They promise to get the Law of Science and Technology after 15 months of delay

“Today we announce to the media, in this space provided by the Senate of the Republic, that the Science and Technology Law that will be produced in this legislature will be worked on in a conference, that is, senators and deputies to the same time to produce a single legislative product in consensus, to give Mexican society the future it deserves,” reported Senator Jorge Carlos Ramírez Marín, president of the Science and Technology Commission in the upper house.

During the presentation of the work plan of the Science and Technology commissions of the Senate of the Republic and the Chamber of Deputies, the legislator assured that the mission of science and technology must have as its premise the fight against inequality. “Science has two great characteristics: Its global character, such as the conquest of space, the use of artificial intelligence, or the development of the digital world. The other is a local space and where the legislative sphere has a main task”.

Health, education, food, equal rights “and to the extent that science and technology develop in this search for related objectives, we will be doing our job.”

He said that it is through the Science and Technology Law that a fundamental question will be defined, “what do we want, what are we looking for as a country? to stay in putting rules to what already exists, what we have done normal? Or are we going to dare to make the design of that collective imaginary that we want?

He added that a question of this size cannot be answered by itself and the legislative process is not enough if the Chambers are separated, “hence the joint initiative for both Chambers to make a joint presentation.”

Background of the CTI Law

On May 15, 2019, Section V of Article 3 of the Mexican Constitution was modified to elevate the right of Mexicans to enjoy the benefits of the development of science and technological innovation to constitutional status.

This fact brought with it the need to generate a new General Law of Science, Technology and Innovation (CTI) and its maximum term to be approved by constitutional decree, marked the last period of 2020 in the Legislative, that is, December 15, 2020 .

However, just on December 8, 2020, María Elena Álvarez-Buylla, director of the National Council for Science and Technology (Conacyt), spoke for the first time at a conference about the preliminary draft that she called the General Law Initiative for Humanities, Sciences, Technologies and Innovation. , coordinated by said institution.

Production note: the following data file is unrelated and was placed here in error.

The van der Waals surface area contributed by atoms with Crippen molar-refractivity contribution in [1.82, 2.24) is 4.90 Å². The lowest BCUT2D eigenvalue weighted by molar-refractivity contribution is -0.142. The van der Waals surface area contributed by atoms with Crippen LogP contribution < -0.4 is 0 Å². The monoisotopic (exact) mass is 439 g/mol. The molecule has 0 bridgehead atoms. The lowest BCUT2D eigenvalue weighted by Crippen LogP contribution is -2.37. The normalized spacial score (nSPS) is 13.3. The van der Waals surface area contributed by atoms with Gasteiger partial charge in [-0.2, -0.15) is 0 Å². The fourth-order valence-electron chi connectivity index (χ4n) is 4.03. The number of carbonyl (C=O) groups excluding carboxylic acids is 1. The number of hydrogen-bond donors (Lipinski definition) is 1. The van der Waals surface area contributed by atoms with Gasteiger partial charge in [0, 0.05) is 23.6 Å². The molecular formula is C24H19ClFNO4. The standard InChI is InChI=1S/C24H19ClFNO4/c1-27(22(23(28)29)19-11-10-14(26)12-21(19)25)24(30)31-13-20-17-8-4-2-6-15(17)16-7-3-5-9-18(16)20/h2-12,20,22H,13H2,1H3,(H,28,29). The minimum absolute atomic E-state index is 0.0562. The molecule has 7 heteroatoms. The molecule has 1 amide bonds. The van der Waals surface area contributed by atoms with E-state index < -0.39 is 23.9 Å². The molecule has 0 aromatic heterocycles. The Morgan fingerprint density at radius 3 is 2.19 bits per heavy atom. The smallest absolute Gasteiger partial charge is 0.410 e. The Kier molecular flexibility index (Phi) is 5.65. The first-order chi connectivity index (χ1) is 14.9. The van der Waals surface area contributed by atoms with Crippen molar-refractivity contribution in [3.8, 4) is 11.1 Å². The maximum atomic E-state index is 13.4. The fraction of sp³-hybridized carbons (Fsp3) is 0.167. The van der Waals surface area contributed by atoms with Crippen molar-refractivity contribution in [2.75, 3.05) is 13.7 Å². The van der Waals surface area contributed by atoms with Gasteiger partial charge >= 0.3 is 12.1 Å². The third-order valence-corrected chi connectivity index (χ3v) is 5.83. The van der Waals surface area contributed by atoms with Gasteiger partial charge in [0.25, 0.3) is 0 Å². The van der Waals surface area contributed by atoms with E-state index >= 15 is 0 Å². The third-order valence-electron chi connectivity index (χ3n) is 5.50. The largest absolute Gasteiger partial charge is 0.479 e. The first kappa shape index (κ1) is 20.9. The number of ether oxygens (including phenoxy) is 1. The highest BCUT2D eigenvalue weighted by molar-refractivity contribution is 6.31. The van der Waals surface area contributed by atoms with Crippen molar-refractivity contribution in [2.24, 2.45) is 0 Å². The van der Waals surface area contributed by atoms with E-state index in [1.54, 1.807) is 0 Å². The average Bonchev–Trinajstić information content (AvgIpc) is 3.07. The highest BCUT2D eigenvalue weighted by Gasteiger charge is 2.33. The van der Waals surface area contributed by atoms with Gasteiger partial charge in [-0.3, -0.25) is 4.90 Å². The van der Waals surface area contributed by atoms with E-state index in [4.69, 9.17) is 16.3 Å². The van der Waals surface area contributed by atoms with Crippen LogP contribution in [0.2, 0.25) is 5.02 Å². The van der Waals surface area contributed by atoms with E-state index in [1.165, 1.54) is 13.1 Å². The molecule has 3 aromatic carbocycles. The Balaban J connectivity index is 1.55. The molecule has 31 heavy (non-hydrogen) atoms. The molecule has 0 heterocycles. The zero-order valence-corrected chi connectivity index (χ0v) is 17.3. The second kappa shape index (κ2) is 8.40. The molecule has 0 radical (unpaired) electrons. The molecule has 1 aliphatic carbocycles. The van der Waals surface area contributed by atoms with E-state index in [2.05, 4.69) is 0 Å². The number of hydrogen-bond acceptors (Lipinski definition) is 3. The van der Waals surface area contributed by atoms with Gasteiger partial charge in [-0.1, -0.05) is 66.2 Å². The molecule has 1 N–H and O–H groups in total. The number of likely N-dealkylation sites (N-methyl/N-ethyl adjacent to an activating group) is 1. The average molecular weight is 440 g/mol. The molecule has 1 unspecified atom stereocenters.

It should be noted that in this scenario, researchers had expressed their concern about not knowing the position and proposal of the federal government days before the constitutional deadline. For this reason, for several months different groups of researchers denounced the lack of dialogue with the highest government body for CTI and the lack of participation of the scientific, technological and innovation union in the construction of a new governing Law.

Overriding Orders

In his speech Javier López Casarín, president of the Science and Technology Commission of the Chamber of Deputies, said that the conference work is the first of its kind in this legislature and assured that they are “developing a broad dialogue with federal, state authorities and academics, as well as with students and members of the scientific community”.

From the point of view of the legislator for the Green Ecologist Party of Mexico, “there are regulations that are exceeded that generate conflict between authorities and the scientific community and others that impose unjustified restrictions.” He added that exponential technological change generates legal loopholes that must be addressed to mitigate risks and threats to national and personal security.

He also described the current system as inefficient, “we are forced to abandon the inertia that the current deficient regulatory framework imposes on us, at the expense of talent and the community of knowledge and against the purposes of the special Science and Technology program.”

For this reason, he said that the in-depth review and updating of the regulatory framework is essential “under the umbrella of legislative work in conference, a mechanism that will speed up the ruling and approval of initiatives and even the opportunity to propose joint work.”

Accompany the proposal with budget

For his part, Sergio Gutiérrez Luna, president of the Board of Directors of the Chamber of Deputies, promised to increase the budget for this item, “we as the Chamber of Deputies will take the commitment to analyze the budget issue and try to strengthen it towards the future, being very clear that the development of nations has to go hand in hand with the development of science and technology”.

At the time, Enrique Graue, rector of the National Autonomous University of Mexico (UNAM), asked to set aside polarization, since “there can be no social and economic policies without promoting science and technology.”

The meeting of the chamber committees on Wednesday was also attended by Olga Sánchez Cordero, president of the Senate board of directors; Sergio Carlos Gutiérrez Luna, President of the Chamber of Deputies; Enrique Graue, rector of the National Autonomous University of Mexico; Arturo Reyes Sandoval, director of the National Polytechnic Institute; Ricardo Monreal, president of the Political Coordination Board of the Senate; and Antares Vázquez, president of the Education Commission of the Senate.

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